It appears that copper usage in technological devices including PC's, netbooks, and mobile phones do not comprise a major component of overall copper usage for China. The author's calculations have these computing categories at only 2.1% of copper usage in 2010. This is due to the fact that as computing power increases, the size and weight of computing devices declines which means despite very large production numbers, the overall usage of copper is relatively small.

Even power cable appears to not be a massive driver of copper consumption in China. Power cable is typically a smaller copper core surrounded by aluminum insulation -- perhaps this is part of the reason why so the overall copper usage is not massive.

Copper consumption for residential and office appears to be the main source of demand in China, which makes residential and office building forecasts for China -- such as ones done by the Economist Intelligence Unit -- to be paramount in the forecast for the price of copper going forward.

A couple of notes on the supply side for copper: Approximately 38% of the world's supply of copper comes from Chile. Geologically, 75% of world's copper reserves exist in the form of copper porphyrys -- porphyrys are igneous rock (this is to say, rock relatively recently formed by volcanic lavas) and most copper sulphides are in the "Ring of Fire" -- a geological term for newly formed rock around the Pacific Ocean. Chile has the highest geological deposits of copper but is having difficulty increasing production significantly. The state owned Codelco -- which produces, along with BHP and Rio Tinto, the majority of Chile's copper -- warned in 2010 that without high levels of investment, its production of copper would fall by 50% over the next decade, due to declining copper grades. This, in turn, has led to some analysts warning of "Peak Copper" -- the inability of particularly Chile to increase copper production. Currently, Chile has projected that will expects to increase copper production levels modestly to 2020 based on an intensive capex program. However, uncertainties exist as to whether Chile can achieve this forecast in the light of the geological limitations presented by continuing declines in copper grade at the major Chilean mines.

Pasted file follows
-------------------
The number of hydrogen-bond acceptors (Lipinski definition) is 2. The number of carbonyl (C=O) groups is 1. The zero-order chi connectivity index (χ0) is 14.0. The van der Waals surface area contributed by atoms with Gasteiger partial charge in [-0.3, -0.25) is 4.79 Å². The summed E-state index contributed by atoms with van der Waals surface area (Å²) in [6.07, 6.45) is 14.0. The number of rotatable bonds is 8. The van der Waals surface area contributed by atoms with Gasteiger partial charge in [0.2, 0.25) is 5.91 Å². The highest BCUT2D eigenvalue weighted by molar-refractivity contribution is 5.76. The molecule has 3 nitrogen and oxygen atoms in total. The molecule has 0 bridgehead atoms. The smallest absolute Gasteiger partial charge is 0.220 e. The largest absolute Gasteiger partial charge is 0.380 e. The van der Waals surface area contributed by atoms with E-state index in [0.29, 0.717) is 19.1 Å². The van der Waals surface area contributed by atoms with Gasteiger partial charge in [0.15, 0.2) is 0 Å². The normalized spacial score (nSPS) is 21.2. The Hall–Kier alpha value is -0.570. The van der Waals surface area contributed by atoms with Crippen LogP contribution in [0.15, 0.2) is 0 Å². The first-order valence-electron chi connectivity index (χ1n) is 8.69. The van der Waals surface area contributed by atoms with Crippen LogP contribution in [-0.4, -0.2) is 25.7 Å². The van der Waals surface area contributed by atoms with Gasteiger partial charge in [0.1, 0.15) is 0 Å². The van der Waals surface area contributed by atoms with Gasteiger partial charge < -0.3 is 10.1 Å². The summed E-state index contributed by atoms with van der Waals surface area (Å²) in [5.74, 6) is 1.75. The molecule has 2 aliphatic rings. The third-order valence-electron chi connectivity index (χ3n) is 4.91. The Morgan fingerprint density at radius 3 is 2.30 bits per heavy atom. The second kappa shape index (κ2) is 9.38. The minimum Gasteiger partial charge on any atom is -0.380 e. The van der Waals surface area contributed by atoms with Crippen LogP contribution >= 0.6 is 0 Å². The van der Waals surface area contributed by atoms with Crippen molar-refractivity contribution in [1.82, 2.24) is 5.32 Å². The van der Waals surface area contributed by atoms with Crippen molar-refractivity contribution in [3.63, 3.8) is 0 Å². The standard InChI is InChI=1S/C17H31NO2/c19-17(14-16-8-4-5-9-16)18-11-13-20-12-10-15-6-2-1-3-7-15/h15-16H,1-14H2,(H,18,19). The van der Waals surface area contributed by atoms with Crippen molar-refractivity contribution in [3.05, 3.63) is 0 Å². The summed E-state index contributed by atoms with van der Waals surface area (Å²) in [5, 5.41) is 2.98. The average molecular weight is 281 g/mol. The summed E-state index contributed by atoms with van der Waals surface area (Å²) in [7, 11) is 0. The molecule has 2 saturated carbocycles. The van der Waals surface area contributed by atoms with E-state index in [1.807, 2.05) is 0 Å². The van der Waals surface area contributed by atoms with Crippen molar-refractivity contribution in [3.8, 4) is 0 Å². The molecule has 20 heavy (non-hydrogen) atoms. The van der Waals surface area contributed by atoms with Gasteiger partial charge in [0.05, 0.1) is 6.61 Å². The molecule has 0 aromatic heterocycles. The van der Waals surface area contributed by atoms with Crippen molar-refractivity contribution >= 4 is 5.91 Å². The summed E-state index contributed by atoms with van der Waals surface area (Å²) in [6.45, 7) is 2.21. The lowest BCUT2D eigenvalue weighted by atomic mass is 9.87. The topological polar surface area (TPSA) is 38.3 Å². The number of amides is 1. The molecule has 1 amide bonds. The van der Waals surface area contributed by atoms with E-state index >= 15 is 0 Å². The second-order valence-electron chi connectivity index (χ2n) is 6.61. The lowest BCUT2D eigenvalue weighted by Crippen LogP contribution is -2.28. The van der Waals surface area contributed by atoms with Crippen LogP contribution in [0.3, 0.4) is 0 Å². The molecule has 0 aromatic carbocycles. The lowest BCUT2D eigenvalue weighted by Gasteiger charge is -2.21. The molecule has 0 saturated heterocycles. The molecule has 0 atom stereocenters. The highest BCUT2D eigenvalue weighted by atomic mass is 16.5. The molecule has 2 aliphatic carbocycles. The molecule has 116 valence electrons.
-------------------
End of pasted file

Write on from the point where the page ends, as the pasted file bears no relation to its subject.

In addition, it is interesting to note that according to geological estimates, almost all porphyry copper despoits were formed 500 million to 200 million years ago. This is to say, if humans had evolved 200-500 million years sooner, we would not have access to copper in any meaningful quantity on the surface of the Earth, and widespread usage of electricity would have likely not developed in industrial society.

Figure 4: Geological Date of Origin of Porphyry Copper Deposits:

Source: Source: Ore Metals Through History. Science, Vol 227, March 22, 1985 p 1421-1428

Figure 5: Calculations of Copper Usage by End Production/Infrastructure in China 2010
(numbers in millions of KGs of copper consumed)(bold indicates totals for each catagory)

Office 280 2800M sq m of office space added
Total office 2800
Residential Apartments 36.00 million, per year average 50 sq m
per apartment 80
Total Apartments 2,880.00 1.8B Sq M residential space added
Power Cable per km 70
Power Cable Total 511 7.3M km of cable capacity
Telecom Cable per km 80
Telecom Cable Total 0.8 10,000 km of copper telecomm cable added per year
High speed train 0.01 per km
Total High Speed Rail 20 about 2000 km per year
per PC 1.725
Total PCs 93.15 377M PCs + laptops worldwide
per laptop 0.207 6.9% copper, 3 kg av weight
Total laptops 39.33 approx 90% of all laptops made in China - 190M units
per mobile phone 0.01469 kg
mobile phone total 5.22 355.5M mobile phones produced China 2009
0.069 per netbook
Total Netbooks 1.10 32.8M total
Per Automobile 17
Total Automotive 238
per television 5
Televison 300 est 60 M tvs Produced China
Total: 6,887.50

Actual Consumption China 2011 Est 7300

Total World Production 16,400.00